Contrary to the common belief that it was the Palampur resolution adopted by the Bharatiya Janata Party in June 1989 which brought the Ayodhya imbroglio into India’s political discourse, politicisation of the Ramjanmasthan issue, which has been laid to rest by the Supreme Court’s enlightened judgement, was rooted in factional politics of the Indian National Congress in the immediate aftermath of freedom. Jan Sangh, the parent party of BJP, was born in 1952. It was the first political outfit which had no umbilical link with Congress. It was founded by Shyama Prasad Mookherjee who had quit the Cabinet of Jawaharlal Nehru in disgust: Rashtriya Swayamsevak Sangh aided him in his endeavour to bring to fore the aberrations seeping into India’s polity. Hindu nationalism has been dormant among many Congress leaders, while the party had a veneer of “secularism”. During the freedom struggle Congress acted as an umbrella organisation of different ideologies—communists and socialists were part of the Congress movement. The Congress Socialist Party, the womb of the vibrant socialist movement which provided sinews to Opposition politics in the first five decades of free India, was part of Indian National Congress since 1934. It was led by Acharya Narendra Dev, who represented the Faizabad-Ayodhya seat in the United Provinces Legislative Assembly. (Uttar Pradesh was then known as the United Provinces of Agra & Oudh—UP, for short.) Acharya Narendra Dev and 13 of his supporters quit as Congress MLAs in 1948 which necessitated byelections. In order to defeat Acharya Narendra Dev, who enjoyed rapport with Jawaharlal Nehru, the then Chief Minister of UP, Govind Ballabh Pant, sought the help of Hindu Maha Sabha and mahants of Ayodhya. Congress candidate Baba Raghav Das was a sadhu from Deoria district. He defeated Acharya Narendra Dev in a closely contested election in which religiosity was harnessed and caste politics also came to the fore. Baba Raghav Das appealed to orthodox Hindu voters by distributing tulsi leaves during his campaign.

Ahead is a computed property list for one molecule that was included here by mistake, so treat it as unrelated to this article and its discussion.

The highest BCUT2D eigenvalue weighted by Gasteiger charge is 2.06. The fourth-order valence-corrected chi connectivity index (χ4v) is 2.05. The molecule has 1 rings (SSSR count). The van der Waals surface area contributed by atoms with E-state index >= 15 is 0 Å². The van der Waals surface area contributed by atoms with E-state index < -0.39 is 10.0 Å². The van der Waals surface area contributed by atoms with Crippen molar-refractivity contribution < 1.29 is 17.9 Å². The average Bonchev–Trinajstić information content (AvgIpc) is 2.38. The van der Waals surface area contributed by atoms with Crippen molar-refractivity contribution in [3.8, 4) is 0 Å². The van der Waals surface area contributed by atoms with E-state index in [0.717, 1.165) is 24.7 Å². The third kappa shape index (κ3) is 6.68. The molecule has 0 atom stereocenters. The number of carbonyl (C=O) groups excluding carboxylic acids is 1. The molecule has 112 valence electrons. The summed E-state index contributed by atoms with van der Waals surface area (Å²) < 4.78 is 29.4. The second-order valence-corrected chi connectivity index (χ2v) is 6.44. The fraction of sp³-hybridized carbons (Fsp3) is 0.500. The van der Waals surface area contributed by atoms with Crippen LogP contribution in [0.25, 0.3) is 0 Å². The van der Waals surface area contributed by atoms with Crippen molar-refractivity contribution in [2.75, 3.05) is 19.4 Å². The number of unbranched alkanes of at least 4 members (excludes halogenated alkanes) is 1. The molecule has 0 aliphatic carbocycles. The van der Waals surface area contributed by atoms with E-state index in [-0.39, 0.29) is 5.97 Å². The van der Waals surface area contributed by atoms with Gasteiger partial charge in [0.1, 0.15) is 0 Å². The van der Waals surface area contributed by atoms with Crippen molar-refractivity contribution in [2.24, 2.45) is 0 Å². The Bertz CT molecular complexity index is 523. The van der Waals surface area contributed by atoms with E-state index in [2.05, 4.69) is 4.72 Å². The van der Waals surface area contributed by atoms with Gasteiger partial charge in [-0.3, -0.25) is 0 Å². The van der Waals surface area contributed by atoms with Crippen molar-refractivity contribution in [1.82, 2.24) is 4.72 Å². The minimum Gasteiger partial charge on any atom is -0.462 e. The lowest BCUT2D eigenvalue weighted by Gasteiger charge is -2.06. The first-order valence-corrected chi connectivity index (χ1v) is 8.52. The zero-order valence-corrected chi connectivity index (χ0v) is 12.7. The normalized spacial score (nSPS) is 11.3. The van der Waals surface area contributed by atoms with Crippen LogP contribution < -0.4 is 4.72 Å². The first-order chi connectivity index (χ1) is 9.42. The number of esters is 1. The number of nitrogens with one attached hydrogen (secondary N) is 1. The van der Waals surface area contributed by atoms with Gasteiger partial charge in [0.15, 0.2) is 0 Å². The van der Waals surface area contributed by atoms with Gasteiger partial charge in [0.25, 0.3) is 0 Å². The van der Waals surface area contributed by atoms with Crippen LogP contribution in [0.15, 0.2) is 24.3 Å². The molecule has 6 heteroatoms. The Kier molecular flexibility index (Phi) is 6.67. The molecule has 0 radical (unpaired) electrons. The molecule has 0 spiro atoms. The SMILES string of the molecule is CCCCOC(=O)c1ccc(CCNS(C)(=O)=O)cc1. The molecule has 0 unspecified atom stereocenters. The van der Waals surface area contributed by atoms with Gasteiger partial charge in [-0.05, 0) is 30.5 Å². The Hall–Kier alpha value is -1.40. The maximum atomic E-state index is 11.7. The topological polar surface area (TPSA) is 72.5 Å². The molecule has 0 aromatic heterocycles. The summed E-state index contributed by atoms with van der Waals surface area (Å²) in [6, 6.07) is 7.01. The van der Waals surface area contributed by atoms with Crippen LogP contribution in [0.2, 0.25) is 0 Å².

The first instance of dispute in Ayodhya was recorded in 1855, two years prior to the British Crown formally taking over the administration of India. In its judgement the Supreme Court has excoriated the damage caused to the mosque in 1934, the incidents of December 1949 and the demolition in 1992. Congress, which sought a high pedestal on the Ayodhya issue, cannot absolve itself of the role played by a section of its leadership over the years. 1949 event was perhaps a direct fallout of the political line pursued in the June 1948 byelection. When the 1949 December incident took place a police post was set up at the site, which was named, “Police Chowki Ramjanmabhumi” and came under the jurisdiction of Sadar Thana of Faizabad. G.B. Pant was the CM and Lal Bahadur Shastri was the Home Minister of UP in 1949.